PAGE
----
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At The Ring Bearer.ca we believe cultural identity does not have to be an individualistic preference. Having a wedding with many cultural influences is a great way to experience new and wonderful traditions and experience what makes humanity so special. Join us in breaking down some of the world’s barriers by celebrating these unique differences we have with love and friendship.


-Everything from one ring to Mazel Tov! We take you through the customs of a typical Jewish wedding-

Chatan: Hebrew for Groom
Kallah: Hebrew for Bride
Ketubah: the matrimonial contract explaining the bride and groom’s commitment to each other.
Badeken: the veiling of the bride.
Chuppah: a tent-like structure located at the altar where the ceremony occurs
Yichud: Brief seclusion after the ceremony where the bride and groom are permitted to break their fast.

Jewish wedding customs and traditions vary a great amount due to the various differences between the Reformed, Conservative, and Orthodox customs and traditions.  The following is an example of one of the various different ways the weddings proceedings may ensue.  Though the ceremony may occur in different ways, there is one ideal that remains constant regardless of the sect. Marriage is the ultimate state of being in Judaism.  A man and a woman are not spiritually complete without the presence of a significant other.

The Ketubah
The wedding proceedings begin with the Ketubah. This document, which is written, in the ancient language Aramaic, outlines the responsibilities and commitment that the bride and groom are making for each other.  It is traditionally signed by the couple as well as an additional two witnesses. Though in the past, the Ketubah was an essential document, in the present day, it no longer has any legal significance in the court of law.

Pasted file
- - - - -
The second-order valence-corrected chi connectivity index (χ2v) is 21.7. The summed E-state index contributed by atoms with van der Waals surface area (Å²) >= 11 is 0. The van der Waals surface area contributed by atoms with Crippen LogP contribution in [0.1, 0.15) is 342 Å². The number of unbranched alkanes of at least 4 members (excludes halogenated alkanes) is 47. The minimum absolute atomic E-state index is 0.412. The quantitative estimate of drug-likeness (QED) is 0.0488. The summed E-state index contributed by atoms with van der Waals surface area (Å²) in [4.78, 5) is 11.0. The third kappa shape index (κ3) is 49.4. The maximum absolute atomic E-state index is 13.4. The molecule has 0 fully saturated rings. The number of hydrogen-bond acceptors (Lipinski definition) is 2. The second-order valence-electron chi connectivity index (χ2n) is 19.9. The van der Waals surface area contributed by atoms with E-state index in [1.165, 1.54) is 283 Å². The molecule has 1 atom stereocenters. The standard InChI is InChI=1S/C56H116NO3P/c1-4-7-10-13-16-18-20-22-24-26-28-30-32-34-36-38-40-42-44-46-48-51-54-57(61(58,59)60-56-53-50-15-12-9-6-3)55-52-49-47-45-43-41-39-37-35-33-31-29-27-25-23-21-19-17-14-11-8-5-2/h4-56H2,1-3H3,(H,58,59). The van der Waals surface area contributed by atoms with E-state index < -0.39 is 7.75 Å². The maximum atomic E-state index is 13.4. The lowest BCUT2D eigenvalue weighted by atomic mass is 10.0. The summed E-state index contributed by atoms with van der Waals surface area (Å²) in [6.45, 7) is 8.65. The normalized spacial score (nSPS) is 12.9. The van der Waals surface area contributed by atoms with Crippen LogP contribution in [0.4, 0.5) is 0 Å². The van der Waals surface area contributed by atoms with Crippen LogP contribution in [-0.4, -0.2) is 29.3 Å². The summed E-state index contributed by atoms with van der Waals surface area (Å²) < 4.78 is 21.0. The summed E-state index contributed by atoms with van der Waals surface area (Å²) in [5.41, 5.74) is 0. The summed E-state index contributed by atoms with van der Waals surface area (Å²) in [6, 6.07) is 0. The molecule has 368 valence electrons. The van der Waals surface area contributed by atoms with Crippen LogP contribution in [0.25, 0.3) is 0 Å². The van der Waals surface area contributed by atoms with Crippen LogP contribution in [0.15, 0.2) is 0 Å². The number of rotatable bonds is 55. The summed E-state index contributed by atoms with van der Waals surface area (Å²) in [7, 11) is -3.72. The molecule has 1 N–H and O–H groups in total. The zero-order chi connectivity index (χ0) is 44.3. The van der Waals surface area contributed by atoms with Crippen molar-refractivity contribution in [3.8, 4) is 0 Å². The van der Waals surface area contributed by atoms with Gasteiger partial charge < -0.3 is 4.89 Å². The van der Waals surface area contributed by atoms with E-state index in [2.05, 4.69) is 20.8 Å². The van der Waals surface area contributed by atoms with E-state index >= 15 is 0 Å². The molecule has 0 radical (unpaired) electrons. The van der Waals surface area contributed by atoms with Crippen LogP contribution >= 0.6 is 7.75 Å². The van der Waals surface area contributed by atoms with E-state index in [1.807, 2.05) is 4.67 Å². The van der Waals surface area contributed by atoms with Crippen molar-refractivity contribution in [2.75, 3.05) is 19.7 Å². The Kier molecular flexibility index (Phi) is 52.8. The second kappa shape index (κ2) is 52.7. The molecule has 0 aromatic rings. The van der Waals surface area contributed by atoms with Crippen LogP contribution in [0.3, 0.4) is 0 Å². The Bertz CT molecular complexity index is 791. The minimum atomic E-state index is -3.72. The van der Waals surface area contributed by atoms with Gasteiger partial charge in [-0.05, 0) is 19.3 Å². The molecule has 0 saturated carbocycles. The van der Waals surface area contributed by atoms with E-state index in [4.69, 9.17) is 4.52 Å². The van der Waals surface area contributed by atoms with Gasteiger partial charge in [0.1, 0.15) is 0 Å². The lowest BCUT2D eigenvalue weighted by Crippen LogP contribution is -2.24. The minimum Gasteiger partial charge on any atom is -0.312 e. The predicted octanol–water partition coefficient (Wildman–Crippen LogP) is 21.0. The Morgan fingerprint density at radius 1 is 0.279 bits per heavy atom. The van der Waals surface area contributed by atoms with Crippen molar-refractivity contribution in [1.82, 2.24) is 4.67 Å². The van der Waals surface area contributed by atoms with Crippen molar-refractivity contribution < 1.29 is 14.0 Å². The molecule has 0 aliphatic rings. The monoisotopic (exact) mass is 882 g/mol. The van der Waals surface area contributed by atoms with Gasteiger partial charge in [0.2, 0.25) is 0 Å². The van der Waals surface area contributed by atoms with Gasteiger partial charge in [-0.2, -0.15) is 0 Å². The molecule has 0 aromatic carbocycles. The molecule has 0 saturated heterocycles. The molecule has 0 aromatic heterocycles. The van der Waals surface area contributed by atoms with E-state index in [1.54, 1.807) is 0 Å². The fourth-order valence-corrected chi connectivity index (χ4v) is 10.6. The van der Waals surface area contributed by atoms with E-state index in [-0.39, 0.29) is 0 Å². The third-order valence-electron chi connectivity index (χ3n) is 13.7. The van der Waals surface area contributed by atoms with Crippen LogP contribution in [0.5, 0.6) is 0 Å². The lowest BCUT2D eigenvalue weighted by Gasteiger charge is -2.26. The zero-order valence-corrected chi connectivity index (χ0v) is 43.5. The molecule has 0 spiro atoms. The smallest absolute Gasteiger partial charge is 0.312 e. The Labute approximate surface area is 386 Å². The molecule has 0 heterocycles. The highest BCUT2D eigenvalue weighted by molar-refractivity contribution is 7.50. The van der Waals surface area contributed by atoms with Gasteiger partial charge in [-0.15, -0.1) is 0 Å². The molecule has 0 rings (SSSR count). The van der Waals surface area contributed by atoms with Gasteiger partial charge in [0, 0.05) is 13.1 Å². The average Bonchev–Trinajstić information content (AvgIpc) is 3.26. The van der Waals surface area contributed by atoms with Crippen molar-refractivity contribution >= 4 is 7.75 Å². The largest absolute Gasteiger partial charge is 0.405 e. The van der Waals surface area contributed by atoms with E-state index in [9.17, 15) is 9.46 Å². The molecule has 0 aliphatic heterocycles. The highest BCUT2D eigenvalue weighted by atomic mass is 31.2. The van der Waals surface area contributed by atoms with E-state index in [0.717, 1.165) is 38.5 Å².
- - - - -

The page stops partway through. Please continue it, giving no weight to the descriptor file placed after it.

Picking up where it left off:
After the Ketubah is signed by all the required parties, the next step is called the Badeken.  This tradition, which is centuries old, is where the groom is responsible for the veiling of the bride.  Accompanied by his family, friends and the rabbi, the groom places the veil on the bride to prepare her for the ceremony under the Chuppah.  This custom is quite significant because it is regarded by many to symbolize modesty.

The Chuppah
The ceremony is finally set to begin.  The best man proceeds down the aisle to the left side of the Chuppah, followed by the groom and his parents. The bridesmaids and then the maid of honour are next, but they are situated on the right side of the Chuppah instead.  They are followed by the flower girl and the ring bearer if there are any.  Lastly, the bride is escorted down the aisle by her parents.  As you may have noticed, during the proceedings, the bride and groom never travel alone. This is their day, therefore, appropriately so, they are treated like royalty and are always accompanied by family or friends.

At this point, the rabbi reads the Ketubah in its original Aramaic language and the couple each drinks wine.

 The Ring, and remember you only need one…
 In the traditional Jewish ceremony, only one ring is needed.  The groom gives one to his bride, but there is no need for one in return.  It should also be very minimal and basic, simply made of solid gold without any additional decorations such as diamonds or gemstones.  It is meant to symbolize the unity and devotion they are making for each other, therefore, fancy adornment is not necessary.

Mazel Tov!
The final phase of the traditional ceremony concludes with the stepping and breaking of the glass by the groom.  The reason for this tradition is somewhat of a mystery.  There are various explanations for it, but there isn’t a single one that is universally accepted.  Among one of the most agreed upon reasons is the glass represents the Jewish community’s sadness for the destruction of the Temple in Jerusalem. After the glass is broken, all the guests shout “Mazel Tov!” and clap and sing as the ceremony concludes.

The Yichud
After the ceremony is completed, the bride and the groom are escorted to a private room where they finally get a chance to briefly relax and, more importantly, be alone together for the very first time as a married couple. This brief break is called the Yichud, and of course, the very first thing a bride and groom do together during this period is…eat! They have a quick snack, which could consist of their favourite food, before they head back out to join their guests.

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